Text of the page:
They’d both married Bajan (pronounced like “Cajun,” based on how the British colonists pronounced “Barbadian”) women after being stranded there once after a gig, so they were in Barbados every year. On one of these trips, Evan got a call about a girl group that wanted to audition. So Robyn Fenty and her two friends went down to the Accra Beach Hotel on the southern coast and they sang three songs. Classic story: Evan calls up only one of them and says, “You were great.” So Robyn comes back the next day by herself, straight from Combermere School (a good school for smart kids, too — one of the best on the island). She was still wearing her gray school-uniform skirt. She sang a couple more songs for him that afternoon. She didn’t have a great voice, but she had something. And whatever it was, it was effortless. So Evan asked her to come to the U. S. to work with him and Carl in Bronxville. She could live with him and his wife, Jackie, in their place in Connecticut. So she did.

Her mom was there for a week. Robyn stayed for the rest of her life. A few months in, after rehearsing in Carl and Evan’s studios in New York, they took her to Def Jam: Jay-Z and his A&R guy, Jay Brown, who didn’t let her leave the building. Signed her that very night. Sure, she turned her back. But what fifteen-year-old wouldn’t?

The part about Chris Brown is like a needle scratching across a record, even though she literally doesn’t bat an eyelash. And she doesn’t bat an eyelash because it is the most obvious subject in the world.

It’s incredible to see how he pulled out of it the way he did. Even when the world seemed like it was against him, you know? I really like the music he’s putting out. I’m a fan of his stuff. I’ve always been a fan. Obviously, I had some resentment toward him for a while, for obvious reasons. But I’ve put that behind me. It was taking up too much of my time. It was too much anger. I’m really excited to see the breakthrough he’s had in his career. I would never wish anything horrible for him. Never. I never have.

Jen sits down at the table and doesn’t say anything.

Are you here to tell us to wrap it up?

Soon, yes. It’s about to be one, and we’ve got a shoot tomorrow.

Jen doesn’t leave the table. Just sits there and looks down at her BlackBerry.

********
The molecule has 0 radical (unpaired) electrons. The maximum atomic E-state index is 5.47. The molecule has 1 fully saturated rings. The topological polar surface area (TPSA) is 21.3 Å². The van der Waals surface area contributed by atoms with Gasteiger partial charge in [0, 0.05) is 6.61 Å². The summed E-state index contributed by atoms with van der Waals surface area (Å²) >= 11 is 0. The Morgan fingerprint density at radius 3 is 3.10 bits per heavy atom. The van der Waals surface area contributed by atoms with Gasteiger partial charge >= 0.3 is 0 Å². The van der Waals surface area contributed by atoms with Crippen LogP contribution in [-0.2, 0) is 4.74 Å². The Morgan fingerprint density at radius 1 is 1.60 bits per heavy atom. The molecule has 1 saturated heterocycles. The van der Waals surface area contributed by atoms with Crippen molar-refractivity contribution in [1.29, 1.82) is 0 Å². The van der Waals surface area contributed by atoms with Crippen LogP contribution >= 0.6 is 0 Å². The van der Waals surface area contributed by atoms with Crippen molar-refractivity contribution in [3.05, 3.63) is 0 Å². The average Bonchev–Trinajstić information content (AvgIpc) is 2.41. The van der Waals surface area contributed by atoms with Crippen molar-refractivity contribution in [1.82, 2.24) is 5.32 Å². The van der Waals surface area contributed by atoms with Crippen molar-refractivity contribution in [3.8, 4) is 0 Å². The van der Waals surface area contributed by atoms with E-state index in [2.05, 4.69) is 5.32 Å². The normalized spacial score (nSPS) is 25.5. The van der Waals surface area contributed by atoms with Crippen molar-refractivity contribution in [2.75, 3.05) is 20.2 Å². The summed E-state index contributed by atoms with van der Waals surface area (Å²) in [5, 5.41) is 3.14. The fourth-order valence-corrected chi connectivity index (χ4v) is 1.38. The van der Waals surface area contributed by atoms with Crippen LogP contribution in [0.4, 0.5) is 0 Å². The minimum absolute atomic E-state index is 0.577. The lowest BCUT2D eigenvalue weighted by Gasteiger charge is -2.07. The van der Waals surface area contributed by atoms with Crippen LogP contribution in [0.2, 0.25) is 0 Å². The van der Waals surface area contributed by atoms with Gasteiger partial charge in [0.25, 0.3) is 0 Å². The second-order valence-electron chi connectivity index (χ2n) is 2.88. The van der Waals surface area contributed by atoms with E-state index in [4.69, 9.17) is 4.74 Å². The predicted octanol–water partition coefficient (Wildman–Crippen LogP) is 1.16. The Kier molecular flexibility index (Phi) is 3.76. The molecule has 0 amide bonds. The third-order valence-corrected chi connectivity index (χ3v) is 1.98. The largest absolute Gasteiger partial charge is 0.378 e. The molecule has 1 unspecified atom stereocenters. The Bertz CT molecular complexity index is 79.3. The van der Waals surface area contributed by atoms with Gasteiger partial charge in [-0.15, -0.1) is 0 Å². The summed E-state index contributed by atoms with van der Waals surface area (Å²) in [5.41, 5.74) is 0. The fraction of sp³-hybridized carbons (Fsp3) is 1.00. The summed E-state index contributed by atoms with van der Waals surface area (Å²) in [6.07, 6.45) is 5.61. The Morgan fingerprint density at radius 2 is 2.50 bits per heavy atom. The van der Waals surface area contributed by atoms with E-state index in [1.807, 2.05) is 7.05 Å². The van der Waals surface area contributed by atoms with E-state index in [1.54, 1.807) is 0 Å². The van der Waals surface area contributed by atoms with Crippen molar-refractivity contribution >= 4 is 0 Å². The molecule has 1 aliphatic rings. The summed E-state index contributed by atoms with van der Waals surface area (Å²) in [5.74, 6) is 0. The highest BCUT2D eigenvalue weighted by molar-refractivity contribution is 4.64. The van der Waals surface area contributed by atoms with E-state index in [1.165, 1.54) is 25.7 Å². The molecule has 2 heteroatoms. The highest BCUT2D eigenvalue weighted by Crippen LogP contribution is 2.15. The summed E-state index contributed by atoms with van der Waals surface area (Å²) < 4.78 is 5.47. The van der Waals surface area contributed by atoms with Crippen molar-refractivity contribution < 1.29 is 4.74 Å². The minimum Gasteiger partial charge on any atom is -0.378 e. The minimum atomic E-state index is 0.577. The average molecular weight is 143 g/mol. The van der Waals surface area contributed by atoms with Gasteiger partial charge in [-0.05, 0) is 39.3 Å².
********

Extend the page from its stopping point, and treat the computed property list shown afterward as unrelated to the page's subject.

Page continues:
Rihanna makes a pssst sound to grab Jen’s attention. Then she jerks her head toward the entourage core’s temporary field headquarters. So Jen gets up and goes back to where she was. Like a boss. Beautiful. It’s around one.

The conversation turns to sex. (Because it’s actually the most obvious subject in the world.)

At the end of a concert, I don’t feel like I’ve been this sexy thing. Really, I don’t even think about it.


Unless it’s a song that really calls for it, like “Skin” or “S&M,” or when I cover “Darling Nikki.” There’s a section that’s called “Sex” in the show, which is the obvious section for sexuality.

There aren’t sexuality sections. The whole show is sex.

The whole show is in sections.

No, I’m saying —

I know what you’re saying.

I’m refuting what you’re saying.

But what I’m saying is —

I saw the show.

What I’m saying is, that’s the only part that’s deliberate, you know?




Like, really? Honestly, even if it comes across sexual — it has to be a part of my subconscious thought. It’s never deliberate in the rest of the show. I don’t even really… I could see “What’s My Name?” — the dancing is pretty sexy. “Rude Boy.” But I don’t know. I guess people find different things sexy.



She’s been in Barbados for a week. As part of her duties as Barbados tourism ambassador (she recently signed a three-year contract), she danced in the final parade of the monthlong Crop Over Festival, the carnival season of Barbados. The videos of her dancing ended up on gossip sites in the U. S. (The video for “Cheers (Drink to That),” the last single off Loud, also contains footage of her dancing in the parade. It contains footage of much of what happens in Barbados.) Rihanna,one of the most successful pop singers in history, was wearing a skimpier costume than she had ever worn in public. She was dancing on a float (with Jen right next to her), drinking, occasionally jumping off the float to grind against someone. She was mocked online all over the place, but it looked like a really good time. And it was authentically Bajan.

It’s about four hours from showtime. There’s food set up in the press box.

Again, the pssst.

A kiss on one cheek. A kiss on the other cheek. No coconut. No vanilla. No heels. Almost no makeup. Her hair’s pulled back to reveal the full landscape of her forehead. She’s wearing an orange jumper. She looks sixteen.

The huge windows of the press box are covered by a shroud — black curtains that are split in a few places so you can see the field. She stands there staring into a split in the curtains. What she’s seeing is thousands of her countrymen assembled out on the pitch for her, for the first time.